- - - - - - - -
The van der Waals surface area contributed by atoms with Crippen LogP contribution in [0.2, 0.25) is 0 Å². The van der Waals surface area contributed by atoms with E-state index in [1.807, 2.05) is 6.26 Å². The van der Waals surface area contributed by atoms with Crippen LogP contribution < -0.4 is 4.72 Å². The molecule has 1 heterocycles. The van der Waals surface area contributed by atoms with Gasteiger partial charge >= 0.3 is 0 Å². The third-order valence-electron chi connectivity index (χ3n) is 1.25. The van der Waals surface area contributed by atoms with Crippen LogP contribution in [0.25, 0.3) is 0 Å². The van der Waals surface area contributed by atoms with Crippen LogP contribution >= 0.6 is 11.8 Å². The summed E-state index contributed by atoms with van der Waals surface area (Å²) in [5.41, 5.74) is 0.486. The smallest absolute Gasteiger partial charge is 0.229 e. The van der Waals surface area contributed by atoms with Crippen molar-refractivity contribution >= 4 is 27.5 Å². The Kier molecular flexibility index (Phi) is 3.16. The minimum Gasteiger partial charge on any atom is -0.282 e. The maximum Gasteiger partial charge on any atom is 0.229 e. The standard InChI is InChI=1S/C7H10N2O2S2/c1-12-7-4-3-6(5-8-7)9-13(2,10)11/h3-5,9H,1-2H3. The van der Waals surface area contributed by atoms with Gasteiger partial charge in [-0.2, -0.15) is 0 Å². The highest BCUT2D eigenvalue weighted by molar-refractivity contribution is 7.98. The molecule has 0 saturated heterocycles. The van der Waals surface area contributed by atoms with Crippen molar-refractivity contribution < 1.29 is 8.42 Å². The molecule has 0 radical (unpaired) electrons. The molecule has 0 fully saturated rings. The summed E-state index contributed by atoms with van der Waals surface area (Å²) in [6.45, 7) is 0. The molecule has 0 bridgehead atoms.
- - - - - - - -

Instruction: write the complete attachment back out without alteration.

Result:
The van der Waals surface area contributed by atoms with Crippen LogP contribution in [0.2, 0.25) is 0 Å². The van der Waals surface area contributed by atoms with E-state index in [1.807, 2.05) is 6.26 Å². The van der Waals surface area contributed by atoms with Crippen LogP contribution < -0.4 is 4.72 Å². The molecule has 1 heterocycles. The van der Waals surface area contributed by atoms with Gasteiger partial charge >= 0.3 is 0 Å². The third-order valence-electron chi connectivity index (χ3n) is 1.25. The van der Waals surface area contributed by atoms with Crippen LogP contribution in [0.25, 0.3) is 0 Å². The van der Waals surface area contributed by atoms with Crippen LogP contribution >= 0.6 is 11.8 Å². The summed E-state index contributed by atoms with van der Waals surface area (Å²) in [5.41, 5.74) is 0.486. The smallest absolute Gasteiger partial charge is 0.229 e. The van der Waals surface area contributed by atoms with Crippen molar-refractivity contribution >= 4 is 27.5 Å². The Kier molecular flexibility index (Phi) is 3.16. The minimum Gasteiger partial charge on any atom is -0.282 e. The maximum Gasteiger partial charge on any atom is 0.229 e. The standard InChI is InChI=1S/C7H10N2O2S2/c1-12-7-4-3-6(5-8-7)9-13(2,10)11/h3-5,9H,1-2H3. The van der Waals surface area contributed by atoms with Gasteiger partial charge in [-0.2, -0.15) is 0 Å². The highest BCUT2D eigenvalue weighted by molar-refractivity contribution is 7.98. The molecule has 0 saturated heterocycles. The van der Waals surface area contributed by atoms with Crippen molar-refractivity contribution < 1.29 is 8.42 Å². The molecule has 0 radical (unpaired) electrons. The molecule has 0 fully saturated rings. The summed E-state index contributed by atoms with van der Waals surface area (Å²) in [6.45, 7) is 0. The molecule has 0 bridgehead atoms.